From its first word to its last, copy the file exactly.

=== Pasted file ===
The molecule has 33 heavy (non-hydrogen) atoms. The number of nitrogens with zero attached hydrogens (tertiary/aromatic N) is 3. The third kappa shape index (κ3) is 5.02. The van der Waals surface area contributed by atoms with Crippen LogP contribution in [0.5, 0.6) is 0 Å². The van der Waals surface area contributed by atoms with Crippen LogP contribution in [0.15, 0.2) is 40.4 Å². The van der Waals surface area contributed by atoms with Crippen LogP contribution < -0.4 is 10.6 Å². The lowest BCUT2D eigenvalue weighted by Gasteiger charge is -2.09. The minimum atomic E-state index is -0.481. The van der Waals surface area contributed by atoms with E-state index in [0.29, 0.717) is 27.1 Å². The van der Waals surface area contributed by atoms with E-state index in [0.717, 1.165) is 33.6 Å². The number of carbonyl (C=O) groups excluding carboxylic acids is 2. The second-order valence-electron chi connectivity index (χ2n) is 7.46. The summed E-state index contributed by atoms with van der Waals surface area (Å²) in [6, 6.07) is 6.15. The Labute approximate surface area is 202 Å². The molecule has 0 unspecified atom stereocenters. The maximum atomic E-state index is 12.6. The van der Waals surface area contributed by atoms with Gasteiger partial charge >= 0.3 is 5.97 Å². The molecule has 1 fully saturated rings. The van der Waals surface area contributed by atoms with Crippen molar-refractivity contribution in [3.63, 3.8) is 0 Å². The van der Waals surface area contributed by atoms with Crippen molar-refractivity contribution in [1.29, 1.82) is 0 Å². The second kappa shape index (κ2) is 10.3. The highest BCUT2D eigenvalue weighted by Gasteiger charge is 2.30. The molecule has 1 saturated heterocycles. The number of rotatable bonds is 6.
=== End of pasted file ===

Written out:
The molecule has 33 heavy (non-hydrogen) atoms. The number of nitrogens with zero attached hydrogens (tertiary/aromatic N) is 3. The third kappa shape index (κ3) is 5.02. The van der Waals surface area contributed by atoms with Crippen LogP contribution in [0.5, 0.6) is 0 Å². The van der Waals surface area contributed by atoms with Crippen LogP contribution in [0.15, 0.2) is 40.4 Å². The van der Waals surface area contributed by atoms with Crippen LogP contribution < -0.4 is 10.6 Å². The lowest BCUT2D eigenvalue weighted by Gasteiger charge is -2.09. The minimum atomic E-state index is -0.481. The van der Waals surface area contributed by atoms with E-state index in [0.29, 0.717) is 27.1 Å². The van der Waals surface area contributed by atoms with E-state index in [0.717, 1.165) is 33.6 Å². The number of carbonyl (C=O) groups excluding carboxylic acids is 2. The second-order valence-electron chi connectivity index (χ2n) is 7.46. The summed E-state index contributed by atoms with van der Waals surface area (Å²) in [6, 6.07) is 6.15. The Labute approximate surface area is 202 Å². The molecule has 0 unspecified atom stereocenters. The maximum atomic E-state index is 12.6. The van der Waals surface area contributed by atoms with Gasteiger partial charge >= 0.3 is 5.97 Å². The molecule has 1 fully saturated rings. The van der Waals surface area contributed by atoms with Crippen molar-refractivity contribution in [3.63, 3.8) is 0 Å². The van der Waals surface area contributed by atoms with Crippen molar-refractivity contribution in [1.29, 1.82) is 0 Å². The second kappa shape index (κ2) is 10.3. The highest BCUT2D eigenvalue weighted by Gasteiger charge is 2.30. The molecule has 1 saturated heterocycles. The number of rotatable bonds is 6.